The local restaurant scene continues to be on a tear. In this issue, F&D is listing 30 restaurants that have opened in the last three months (or are scheduled to open by the fall) – 23 new concepts and seven new locations for businesses that have decided now is the time to open additional outlets. Continue reading Comings & Goings — Fall 2016
It is a deceptively simple notion to modify the flavor of beer by aging it in Bourbon barrels. Just as char and time transform simpler corn-based spirits into a sipper’s elixir, so a barrel’s second use with beer can create a characterful hybrid, balancing the chosen base beer with notes of vanilla and spices.
This principle holds true when using barrels previously filled with other liquors or wine, and to a more subtle extent, by exposing beer to various types of wood (most often oak) through chips or spirals. Continue reading HIP HOPS— Goodwood Brewing Co.
People who know me won’t be surprised by the analogy that came to mind as I sat down to sample Ballotin Chocolate Whiskey, a new product from a veteran of the local distilling industry. What jumped into my head was the rabbit-duck illusion, an ambiguous 19th-century German drawing depicting a rabbit that, if you look again, looks like a duck, or a duck, if you blink, that resembles a rabbit. Which creature is it? Continue reading Ballotin Chocolate Whiskey
For three years a massive project has been going on at the Speed Art Museum, a transformation of the staid 1927 Neo-classical landmark into a new space that will be a center of education, exploration and appreciation of creativity in all its forms. Along with a modern addition that invites the community in, it is also an institution alive with ideas of reaching out.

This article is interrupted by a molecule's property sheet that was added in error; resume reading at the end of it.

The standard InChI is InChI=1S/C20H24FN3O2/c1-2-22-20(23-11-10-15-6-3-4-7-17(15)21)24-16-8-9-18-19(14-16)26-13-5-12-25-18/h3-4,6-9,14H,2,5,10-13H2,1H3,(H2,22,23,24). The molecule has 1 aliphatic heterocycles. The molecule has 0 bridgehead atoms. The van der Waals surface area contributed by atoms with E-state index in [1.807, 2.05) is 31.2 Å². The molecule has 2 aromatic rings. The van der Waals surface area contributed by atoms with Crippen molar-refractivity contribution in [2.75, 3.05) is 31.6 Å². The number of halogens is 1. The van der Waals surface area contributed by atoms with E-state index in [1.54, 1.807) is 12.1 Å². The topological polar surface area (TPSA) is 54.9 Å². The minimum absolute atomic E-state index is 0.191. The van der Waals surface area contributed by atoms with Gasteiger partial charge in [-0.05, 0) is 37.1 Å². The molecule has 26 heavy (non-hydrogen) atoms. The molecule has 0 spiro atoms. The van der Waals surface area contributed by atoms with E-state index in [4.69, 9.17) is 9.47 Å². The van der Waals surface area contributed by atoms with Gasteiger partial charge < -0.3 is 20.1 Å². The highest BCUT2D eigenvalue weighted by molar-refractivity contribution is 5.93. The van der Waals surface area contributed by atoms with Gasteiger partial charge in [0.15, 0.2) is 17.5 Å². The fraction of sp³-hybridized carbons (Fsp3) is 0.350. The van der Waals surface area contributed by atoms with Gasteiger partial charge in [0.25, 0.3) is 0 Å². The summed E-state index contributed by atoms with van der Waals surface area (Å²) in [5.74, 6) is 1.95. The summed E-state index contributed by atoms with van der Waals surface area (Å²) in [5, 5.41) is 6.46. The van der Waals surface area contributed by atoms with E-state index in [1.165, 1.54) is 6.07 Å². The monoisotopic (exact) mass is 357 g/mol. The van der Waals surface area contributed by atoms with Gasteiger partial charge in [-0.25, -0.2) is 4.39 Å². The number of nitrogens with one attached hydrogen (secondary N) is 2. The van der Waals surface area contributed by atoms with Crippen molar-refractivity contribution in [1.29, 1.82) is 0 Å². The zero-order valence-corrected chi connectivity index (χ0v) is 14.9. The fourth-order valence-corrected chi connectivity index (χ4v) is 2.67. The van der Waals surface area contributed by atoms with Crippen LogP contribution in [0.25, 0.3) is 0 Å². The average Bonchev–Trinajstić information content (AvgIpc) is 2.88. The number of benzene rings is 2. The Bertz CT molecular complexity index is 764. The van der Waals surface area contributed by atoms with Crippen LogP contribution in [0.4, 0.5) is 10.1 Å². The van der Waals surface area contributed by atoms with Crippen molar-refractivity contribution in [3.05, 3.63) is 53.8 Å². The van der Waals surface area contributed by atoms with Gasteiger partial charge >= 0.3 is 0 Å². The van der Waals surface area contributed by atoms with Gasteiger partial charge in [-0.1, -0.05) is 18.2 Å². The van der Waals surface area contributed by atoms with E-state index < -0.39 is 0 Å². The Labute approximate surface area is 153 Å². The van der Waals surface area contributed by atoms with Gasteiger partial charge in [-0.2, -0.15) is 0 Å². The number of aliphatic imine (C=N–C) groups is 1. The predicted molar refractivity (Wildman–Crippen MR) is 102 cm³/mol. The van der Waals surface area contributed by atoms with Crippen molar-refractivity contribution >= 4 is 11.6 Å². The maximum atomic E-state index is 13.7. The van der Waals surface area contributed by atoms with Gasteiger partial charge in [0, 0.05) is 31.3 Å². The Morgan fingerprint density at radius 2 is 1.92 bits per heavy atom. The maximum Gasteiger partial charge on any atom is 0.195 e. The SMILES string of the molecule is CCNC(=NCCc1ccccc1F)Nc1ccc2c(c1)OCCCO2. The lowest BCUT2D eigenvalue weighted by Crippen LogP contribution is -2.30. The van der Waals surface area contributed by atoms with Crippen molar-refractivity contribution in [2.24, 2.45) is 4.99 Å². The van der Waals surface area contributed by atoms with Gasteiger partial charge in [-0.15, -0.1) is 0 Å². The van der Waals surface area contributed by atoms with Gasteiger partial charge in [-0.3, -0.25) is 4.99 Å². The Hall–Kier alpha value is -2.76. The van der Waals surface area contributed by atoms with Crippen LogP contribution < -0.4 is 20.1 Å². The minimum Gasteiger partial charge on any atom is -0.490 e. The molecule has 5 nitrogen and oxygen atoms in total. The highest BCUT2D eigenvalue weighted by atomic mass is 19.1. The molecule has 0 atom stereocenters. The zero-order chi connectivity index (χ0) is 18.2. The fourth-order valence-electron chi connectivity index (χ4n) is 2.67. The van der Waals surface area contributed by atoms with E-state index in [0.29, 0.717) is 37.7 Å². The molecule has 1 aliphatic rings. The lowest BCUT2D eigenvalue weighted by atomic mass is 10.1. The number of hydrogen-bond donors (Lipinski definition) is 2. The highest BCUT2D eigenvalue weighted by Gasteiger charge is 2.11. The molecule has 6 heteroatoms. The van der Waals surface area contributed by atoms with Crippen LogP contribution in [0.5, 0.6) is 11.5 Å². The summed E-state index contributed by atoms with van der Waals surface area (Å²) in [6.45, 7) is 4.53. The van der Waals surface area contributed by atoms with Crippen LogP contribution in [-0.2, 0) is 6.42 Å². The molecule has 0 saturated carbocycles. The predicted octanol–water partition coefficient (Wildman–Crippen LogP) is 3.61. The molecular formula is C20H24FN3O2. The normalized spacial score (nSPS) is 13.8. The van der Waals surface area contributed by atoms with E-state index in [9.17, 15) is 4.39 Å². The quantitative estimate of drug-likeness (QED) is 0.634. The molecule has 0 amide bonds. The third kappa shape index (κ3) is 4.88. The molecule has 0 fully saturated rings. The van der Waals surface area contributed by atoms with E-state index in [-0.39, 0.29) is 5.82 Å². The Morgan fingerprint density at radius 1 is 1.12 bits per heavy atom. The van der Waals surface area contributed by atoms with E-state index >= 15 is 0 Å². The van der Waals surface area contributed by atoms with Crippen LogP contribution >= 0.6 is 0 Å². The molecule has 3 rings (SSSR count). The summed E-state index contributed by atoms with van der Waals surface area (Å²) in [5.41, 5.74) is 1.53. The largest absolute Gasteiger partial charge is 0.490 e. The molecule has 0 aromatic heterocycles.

Included in the impressive new edifice at 2035 S. Third Street is a modern café, Wiltshire at the Speed, combining the creative vision of owner Susan Hershberg and Executive Chef Coby Ming to complement the museum’s mission to both invite and serve. Continue reading Wiltshire at the Speed — talents combine for artful eating
[Originally Published in the Winter 2015 issue of Food & Dining Magazine.]
I write to you today to bring your attention to a terrible plight, one that exists in plain view, yet remains unquestioned by many in our great nation. I speak to you of the AntiGluten Movement. As you may or may not be aware, a vast rightwing AntiGluten conspiracy threatens the existence of these remarkable creatures. We ask you today to do what you can to help correct this before it is too late, thereby restoring balance to the Force while simultaneously saving the polar bears. Girded with the facts below, you can make a difference. Continue reading Save the Glutens — A Public Service Announcement
Our wine panel picks good values from their favorite wine regions, explaining why and how local conditions influence the character of wine.
Often, people who want to know more about wine get befuddled because there seems to be too much to learn — grape varieties and vintages and appellations and labels that supposedly tell a lot, but appear to be written in code. One way is to sample wines of a particular region, to understand how the geography and geology and climate of a place affect the growth of grapes and determine the style of wines it produces. Continue reading Cork 101: Regional Picks — All Wine is Local